Short haul flights could be replaced in the future. The Amsterdam airport operator Schiphol Group bets on Hyperloop technology.
Mock-up of a future Hyperloop station at the airport in Amsterdam: The Royal Schiphol Group believes in technology.
KLM took up an unusual position early on. Last year, the Dutch national airline launched the Fly Responsibly campaign, urging passengers to fly only when they really have to. Often the train is the better alternative.
At the same time, KLM intends to replace short flights with train connections. However, high-speed trains such as the TGV or ICE have accelerated land transport and connected large cities. However, throughout Europe they are still often not an alternative to flights due to longer travel times and higher prices.
Replacement for 12 million passengers
But this is set to change, as the Amsterdam airport operator, Royal Schiphol Group, agrees «The aviation industry is in an unprecedented situation. The recovery will take years, but it is important to continue investing in innovation and sustainability,» says Hassan Charaf, head of innovation. His company works together with the Dutch company Hardt Hyperloop.
Now they have published the results of a joint study. It shows that a hyperloop can play an important role in making Amsterdam Schiphol a sustainable multimodal hub. It predicts that by 2050 the new mode of transport can replace up to 12.5 million of the passengers who will travel via the largest airport in the Netherlands.
Connections to Germany, Belgium, France and Great Britain
The partners are proposing a first Hyperloop network connecting Schiphol to the main neighbouring airports and cities in Germany, Belgium, France and the UK. It would replace flight connections. The replacement would free up capacity at airports.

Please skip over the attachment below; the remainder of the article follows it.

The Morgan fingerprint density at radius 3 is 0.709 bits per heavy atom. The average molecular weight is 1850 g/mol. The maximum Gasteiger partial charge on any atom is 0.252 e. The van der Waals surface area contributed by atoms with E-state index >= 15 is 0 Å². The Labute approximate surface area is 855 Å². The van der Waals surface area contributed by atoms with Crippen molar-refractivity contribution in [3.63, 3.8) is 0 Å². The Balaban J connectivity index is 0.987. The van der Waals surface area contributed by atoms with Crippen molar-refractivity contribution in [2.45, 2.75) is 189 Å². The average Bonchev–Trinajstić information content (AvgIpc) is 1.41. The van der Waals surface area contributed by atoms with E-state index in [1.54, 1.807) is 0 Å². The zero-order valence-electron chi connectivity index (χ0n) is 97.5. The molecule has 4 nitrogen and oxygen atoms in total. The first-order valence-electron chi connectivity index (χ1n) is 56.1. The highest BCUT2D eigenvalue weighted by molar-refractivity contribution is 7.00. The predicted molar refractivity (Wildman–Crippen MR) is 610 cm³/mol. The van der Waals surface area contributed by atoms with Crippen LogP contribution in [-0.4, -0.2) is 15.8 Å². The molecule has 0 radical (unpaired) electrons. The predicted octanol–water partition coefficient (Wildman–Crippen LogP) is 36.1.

But what is a hyperloop? Many people may be familiar with the pneumatic tube system, which uses compressed air or a partial vacuum to distribute cylindrical containers through a network of pipes. Smaller consignments can thus be moved quickly from one side of a building to the other.
First tests with freight
The Hyperloop does the same thing, even if it is bigger and much more sophisticated. The capsules are moved through the tubes by magnetic drive – without air resistance and friction at a speed of 700 kilometers per hour. Schiphol and Hardt are convinced that the technology will play a central role in a sustainable high-speed transport network in future Europe.
The first test facility in Europe was built on the campus of the Technical University of Delft in the Netherlands. The first, three-kilometer-long hyperloop test center is to be built in the province of Groningen over the next two years. The first tests will focus on cargo.
For passengers, there are additional requirements to be considered, including common EU standard rules, and public acceptance is also needed. But that’s what is being worked on. Partners of Hardt Hyperloop and Schiphol Airport are Nederlandse Spoorwegen as the state railway of the Netherlands, Deutsche Bahn, Koolen Industries, Inno Energy, Freigeist, BAM, Tata Steel, IHC and others.
It will still take many years before passengers can actually travel in this way. In addition to the construction and associated permits, technical and safety issues must also be clarified. Hardt does not see many challenges here, as the systems are based on existing technologies.
Lufthansa also interested
But the construction of the projects will not be cheap. TNO, the Dutch organization for applied scientific research, has calculated that the construction of the five-kilometer-long hyperloop will cost around 20 million euros. The route between Amsterdam and Frankfurt, for example, would then cost between one and a half and two billion euros.
Not only Schiphol is interested. Lufthansa has already expressed interest in the technology to replace domestic flights as well.